Urbin Report

Tuesday, December 21, 2004

In support of Christmas

Charles Krauthammer has a good article on the subject. Here are some highlights:

The attempts to de-Christianize Christmas are as absurd as they are relentless. The United States today is the most tolerant and diverse society in history. It celebrates all faiths with an open heart and open-mindedness that, compared to even the most advanced countries in Europe, are unique.

Yet more than 80 percent of Americans are Christian and probably 95 percent of Americans celebrate Christmas. Christmas Day is an official federal holiday, the only day of the entire year when, for example, the Smithsonian museums are closed. Are we to pretend that Christmas is nothing but an orgy of commerce in celebration of ... what? The winter solstice?
...
Some Americans get angry at parents who want to ban carols because they tremble that their kids might feel "different'' and "uncomfortable'' should they, God forbid, hear Christian music sung at their school. I feel pity. What kind of fragile religious identity have they bequeathed their children that it should be threatened by exposure to carols?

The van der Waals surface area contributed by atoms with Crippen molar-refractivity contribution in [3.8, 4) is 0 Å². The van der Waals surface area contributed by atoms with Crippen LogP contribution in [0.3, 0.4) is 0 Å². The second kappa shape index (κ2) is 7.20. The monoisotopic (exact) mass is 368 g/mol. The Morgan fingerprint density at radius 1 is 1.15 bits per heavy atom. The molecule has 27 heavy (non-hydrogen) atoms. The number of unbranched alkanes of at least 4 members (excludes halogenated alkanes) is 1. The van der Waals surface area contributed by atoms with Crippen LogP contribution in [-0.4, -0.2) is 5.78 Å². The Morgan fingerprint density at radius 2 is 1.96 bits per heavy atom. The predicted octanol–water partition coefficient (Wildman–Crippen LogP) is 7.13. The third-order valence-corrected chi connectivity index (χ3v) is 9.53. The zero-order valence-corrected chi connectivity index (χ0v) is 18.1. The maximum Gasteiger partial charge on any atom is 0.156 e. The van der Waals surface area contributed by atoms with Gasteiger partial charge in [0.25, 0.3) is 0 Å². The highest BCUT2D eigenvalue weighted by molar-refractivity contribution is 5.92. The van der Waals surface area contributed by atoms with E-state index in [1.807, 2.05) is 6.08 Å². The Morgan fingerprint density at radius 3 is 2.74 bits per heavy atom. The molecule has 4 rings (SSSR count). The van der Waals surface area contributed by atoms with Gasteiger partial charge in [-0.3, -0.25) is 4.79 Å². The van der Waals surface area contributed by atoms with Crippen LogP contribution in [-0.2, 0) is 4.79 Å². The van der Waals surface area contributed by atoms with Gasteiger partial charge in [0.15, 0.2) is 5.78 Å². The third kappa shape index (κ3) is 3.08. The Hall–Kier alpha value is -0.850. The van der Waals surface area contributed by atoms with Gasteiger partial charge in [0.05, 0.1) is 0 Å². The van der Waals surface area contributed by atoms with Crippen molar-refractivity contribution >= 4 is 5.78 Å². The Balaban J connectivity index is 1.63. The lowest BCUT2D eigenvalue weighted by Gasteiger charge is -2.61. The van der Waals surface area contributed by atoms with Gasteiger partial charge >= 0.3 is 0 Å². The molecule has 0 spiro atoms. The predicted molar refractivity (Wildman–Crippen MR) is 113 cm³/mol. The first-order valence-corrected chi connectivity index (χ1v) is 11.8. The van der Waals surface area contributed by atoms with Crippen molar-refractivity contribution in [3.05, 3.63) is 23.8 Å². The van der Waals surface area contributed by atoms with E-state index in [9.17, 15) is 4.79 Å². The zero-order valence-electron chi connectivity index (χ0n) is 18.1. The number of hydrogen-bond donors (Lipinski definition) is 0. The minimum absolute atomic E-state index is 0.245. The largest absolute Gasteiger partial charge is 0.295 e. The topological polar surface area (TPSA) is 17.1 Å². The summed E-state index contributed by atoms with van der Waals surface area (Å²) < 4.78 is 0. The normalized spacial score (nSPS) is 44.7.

I'm struck by the fact that you almost never find Orthodox Jews complaining about a Christmas creche in the public square. That is because their children, steeped in the richness of their own religious tradition, know who they are and are not threatened by Christians celebrating their religion in public. They are enlarged by it.
...
America transcended the idea of mere toleration in 1790 in Washington's letter to the Newport synagogue, one of the lesser known glories of the Founding: "It is now no more that toleration is spoken of, as if it was by the indulgence of one class of people, that another enjoyed the exercise of their inherent natural rights.''

More than two centuries later, it is time that members of religious (and anti-religious) minorities, as full citizens of this miraculous republic, transcend something too: petty defensiveness.

Merry Christmas. To all.